Rutland Regional Medical Center Begins $6 Million ER Upgrade
Rutland Regional Medical Center is undertaking a $6 million expansion of its emergency room to meet growing demand and the changing needs of patients.
Nationwide, emergency room visits are climbing, despite the intention of the Affordable Care Act to slow ER traffic as more people gained access to doctors and other health-care providers.
Dr. Todd Gregory is medical director of Rutland Regional Medical Center’s Emergency Department, which sees about 100 patients a day.
“This is our nursing station right now,” says Gregory, standing in a crowded hallway and leaning over a large circular desk that holds multiple computers and equipment. “So, physicians and nurses as well as our technical staff work out of this.”
Gregory points across the noisy room. “With the new design, we’re going to take out that wall. So we’ll basically have this nurses’ station replicated in a central spot where our clinic leaders, physicians and nurses will work to manage the entire department.”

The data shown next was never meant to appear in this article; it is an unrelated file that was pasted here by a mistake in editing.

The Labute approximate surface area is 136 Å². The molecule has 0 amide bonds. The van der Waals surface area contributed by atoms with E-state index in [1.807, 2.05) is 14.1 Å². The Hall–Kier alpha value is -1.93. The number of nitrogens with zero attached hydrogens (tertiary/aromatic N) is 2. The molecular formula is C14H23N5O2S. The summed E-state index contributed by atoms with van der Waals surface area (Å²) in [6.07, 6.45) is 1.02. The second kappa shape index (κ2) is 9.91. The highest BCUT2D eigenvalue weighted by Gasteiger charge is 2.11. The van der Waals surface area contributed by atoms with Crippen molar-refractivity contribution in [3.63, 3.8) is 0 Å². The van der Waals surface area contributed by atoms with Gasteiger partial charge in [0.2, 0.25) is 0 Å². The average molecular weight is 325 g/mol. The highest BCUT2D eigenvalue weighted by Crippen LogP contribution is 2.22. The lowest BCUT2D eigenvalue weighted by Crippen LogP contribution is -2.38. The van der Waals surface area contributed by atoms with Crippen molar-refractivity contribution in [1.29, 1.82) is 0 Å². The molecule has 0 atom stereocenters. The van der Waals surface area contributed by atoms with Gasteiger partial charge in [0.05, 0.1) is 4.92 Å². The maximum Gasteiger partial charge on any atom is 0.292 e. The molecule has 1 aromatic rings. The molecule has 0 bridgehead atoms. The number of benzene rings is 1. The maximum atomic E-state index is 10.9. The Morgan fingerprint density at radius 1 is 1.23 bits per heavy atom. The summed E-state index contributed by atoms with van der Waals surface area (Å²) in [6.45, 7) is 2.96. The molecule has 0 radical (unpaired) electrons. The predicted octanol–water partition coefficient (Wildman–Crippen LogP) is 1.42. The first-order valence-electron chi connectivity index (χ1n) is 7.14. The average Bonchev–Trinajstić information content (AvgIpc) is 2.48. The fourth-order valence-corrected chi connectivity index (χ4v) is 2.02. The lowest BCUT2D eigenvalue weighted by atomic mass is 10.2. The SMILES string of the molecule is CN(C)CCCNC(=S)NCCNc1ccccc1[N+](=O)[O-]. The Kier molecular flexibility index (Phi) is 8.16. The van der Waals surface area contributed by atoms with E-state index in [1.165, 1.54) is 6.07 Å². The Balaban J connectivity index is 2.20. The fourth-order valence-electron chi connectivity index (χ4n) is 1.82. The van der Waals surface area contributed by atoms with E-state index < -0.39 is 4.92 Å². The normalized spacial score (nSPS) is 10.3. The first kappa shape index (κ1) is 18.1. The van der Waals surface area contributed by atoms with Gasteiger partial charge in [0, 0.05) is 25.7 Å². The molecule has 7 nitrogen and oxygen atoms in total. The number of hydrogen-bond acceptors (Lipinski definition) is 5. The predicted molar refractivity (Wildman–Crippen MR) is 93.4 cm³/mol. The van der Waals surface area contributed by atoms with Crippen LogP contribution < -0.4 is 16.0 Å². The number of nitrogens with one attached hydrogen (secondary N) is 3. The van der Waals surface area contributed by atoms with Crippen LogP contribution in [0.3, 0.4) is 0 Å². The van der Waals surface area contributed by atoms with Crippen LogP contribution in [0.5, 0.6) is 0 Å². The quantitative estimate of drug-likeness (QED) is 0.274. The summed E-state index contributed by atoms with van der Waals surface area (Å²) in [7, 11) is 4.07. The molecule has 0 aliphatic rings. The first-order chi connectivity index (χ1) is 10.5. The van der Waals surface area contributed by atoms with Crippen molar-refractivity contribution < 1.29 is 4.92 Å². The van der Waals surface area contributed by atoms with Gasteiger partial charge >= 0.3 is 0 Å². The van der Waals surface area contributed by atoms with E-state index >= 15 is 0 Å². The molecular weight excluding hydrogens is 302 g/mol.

The idea, says Gregory, is better use of resources and more rapid and efficient patient care.
That’s important, he says, because the number of patients they see has been increasing 2 percent a year.
Gregory points to several patients who are being treated in the hallway — something he admits happens all too frequently. “If you’re a patient it’s pretty tough — especially if you have pain or anxiety or both, as most of our patients do," he says. "That’s not what you want to be exposed to.”
The hospital's president, Tom Huebner, points to two main issues driving up demand for ER service. First is the shortage of primary care and other providers in Rutland. “Second,” says Huebner, “we’ve seen a lot of increased demand with patients with behavior health needs, psychiatric patients, patients with substance abuse problems. That has certainly been an increase in volume as well.”
And Todd Gregory says many of those patients are much sicker when they do seek help. “And so we are now boarding patients for days at a time, where we just didn’t have that to this extent even four years ago," he says.
The hospital completed a much larger $21 million renovation of its emergency department and power plant 13 years ago. But Gregory says their needs have changed even in that short of a time.
Tom Huebner says the hospital will pay for the $6 million project with funds it already has. He says the upgrade will increase the number of treatment rooms, provide space for long-term stays, enhance security and improve overall traffic flow. If all goes as planned, he says the project will take 18 months to complete.